old age security, path dependence, political economy, social expenditure, welfare reform, welfare regimes
This dissertation is a collection of three papers written within the DFG supported Doctoral Program Research on Organizational Paths.
The first part, entitled “Traveling without Moving? Pension regime change in mature welfare states”, explores how inherited social and economic arrangements in old age security provision; referred to as pension regimes, restrict reform options available to policymakers today. Results of the explorative multiple correspondence and hierarchical cluster analyses on a sample of up to 18 OECD countries (1988-2003) indicate that these legacies are responsible for the convergence of pension reform trajectories within regimes, suggesting that pension reforms in mature welfare states are following a logic of “bounded change”, where change takes place but pension regime differences persist. In a nutshell, the classification of old age security systems obtained from the correspondence analysis will be utilized in the second part of the analysis.
The second paper “Are Mature Welfare States on the Path to Gerontocracy? Evidence from 18 OECD countries, 1980-2003”, focuses on concrete pension financing rules rather than regime arrangements. Within the median voter framework it investigates how institutional differences mediate the effect of population ageing on the size and generosity of public pensions. Although mature pension systems face relatively similar challenges, tentative evidence from panel regression analysis indicates that majority voting in aging societies has two opposite effects: it increases overall pension spending as a percentage of GDP but decreases the generosity of pension benefits, depending on whether public pension entitlements are closely linked to contributions. Moreover, while issues of horizontal redistribution appear to matter less in voting on old age security, estimation results indicate that projected growth in population ageing creates momentum for reductions in pension spending and benefit generosity.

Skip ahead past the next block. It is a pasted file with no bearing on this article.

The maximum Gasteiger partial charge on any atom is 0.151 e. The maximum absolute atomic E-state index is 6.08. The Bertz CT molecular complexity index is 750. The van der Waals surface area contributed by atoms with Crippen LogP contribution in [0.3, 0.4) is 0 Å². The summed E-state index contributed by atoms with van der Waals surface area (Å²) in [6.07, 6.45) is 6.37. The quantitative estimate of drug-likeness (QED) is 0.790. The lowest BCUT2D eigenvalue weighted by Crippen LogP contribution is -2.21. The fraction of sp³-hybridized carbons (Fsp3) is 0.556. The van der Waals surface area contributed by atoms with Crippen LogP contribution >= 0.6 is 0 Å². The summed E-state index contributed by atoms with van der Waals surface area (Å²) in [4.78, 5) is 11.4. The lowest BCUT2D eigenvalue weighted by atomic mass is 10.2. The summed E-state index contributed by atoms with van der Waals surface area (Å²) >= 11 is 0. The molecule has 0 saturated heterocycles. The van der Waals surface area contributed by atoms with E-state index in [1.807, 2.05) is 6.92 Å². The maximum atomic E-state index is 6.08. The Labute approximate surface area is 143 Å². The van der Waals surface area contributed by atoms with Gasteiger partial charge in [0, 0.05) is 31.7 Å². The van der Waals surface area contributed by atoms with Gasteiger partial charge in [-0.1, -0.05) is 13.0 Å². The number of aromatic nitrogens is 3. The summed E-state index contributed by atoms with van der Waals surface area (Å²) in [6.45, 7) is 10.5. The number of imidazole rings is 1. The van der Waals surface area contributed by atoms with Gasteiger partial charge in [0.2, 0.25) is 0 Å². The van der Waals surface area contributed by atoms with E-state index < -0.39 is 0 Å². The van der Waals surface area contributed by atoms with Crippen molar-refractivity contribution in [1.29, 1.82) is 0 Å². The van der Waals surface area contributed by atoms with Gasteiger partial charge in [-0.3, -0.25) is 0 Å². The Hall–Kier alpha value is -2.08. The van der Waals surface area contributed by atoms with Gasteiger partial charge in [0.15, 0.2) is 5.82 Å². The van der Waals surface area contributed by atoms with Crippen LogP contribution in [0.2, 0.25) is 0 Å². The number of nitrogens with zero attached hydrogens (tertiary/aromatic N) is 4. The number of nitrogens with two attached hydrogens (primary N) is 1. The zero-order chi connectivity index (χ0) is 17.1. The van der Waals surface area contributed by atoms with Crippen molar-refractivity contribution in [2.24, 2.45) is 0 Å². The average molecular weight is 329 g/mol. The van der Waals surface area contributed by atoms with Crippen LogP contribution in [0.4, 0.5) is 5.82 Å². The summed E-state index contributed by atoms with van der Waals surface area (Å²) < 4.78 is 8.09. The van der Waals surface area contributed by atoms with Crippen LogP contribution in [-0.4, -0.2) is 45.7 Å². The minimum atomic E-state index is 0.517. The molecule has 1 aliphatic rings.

The third paper, which has been titled “What Makes Stabilization Reforms Happen? Temporality in the political economy of welfare spending”, takes a different view on temporal aspects in welfare reform policies. Instead of looking at long-term historical legacies, it investigates how temporal contexts influence the effectiveness of political determinants in welfare spending. To do so, the empirical analysis employs interactive dynamic panel regression and event history analysis on a dataset covering 21 OECD countries (1980-2003). While prior research indicates that popular theories of partisanship, electioneering and institutional rigidity are too general to explain recent developments in the dynamics of social expenditure, findings from the empirical analysis suggest that the influence of these political determinants re-emerges if temporal contexts are taken into consideration. Thus, it can be shown that politics still matters in welfare spending, but it matters in a more subtle way than in previous decades.
1. General Introduction (p. 5)
2. Traveling without Moving? Pension regime change in mature welfare states (p. 9)
3. Are Mature Welfare States on the Path to Gerontocracy? Evidence from 18 OECD countries, 1980-2003 (p. 73)
4. What Makes Stabilization Reforms Happen? Temporality in the political economy of welfare spending (p. 137)
German summary (p. 227)
Dataobject from FUDISS_thesis_000000006186
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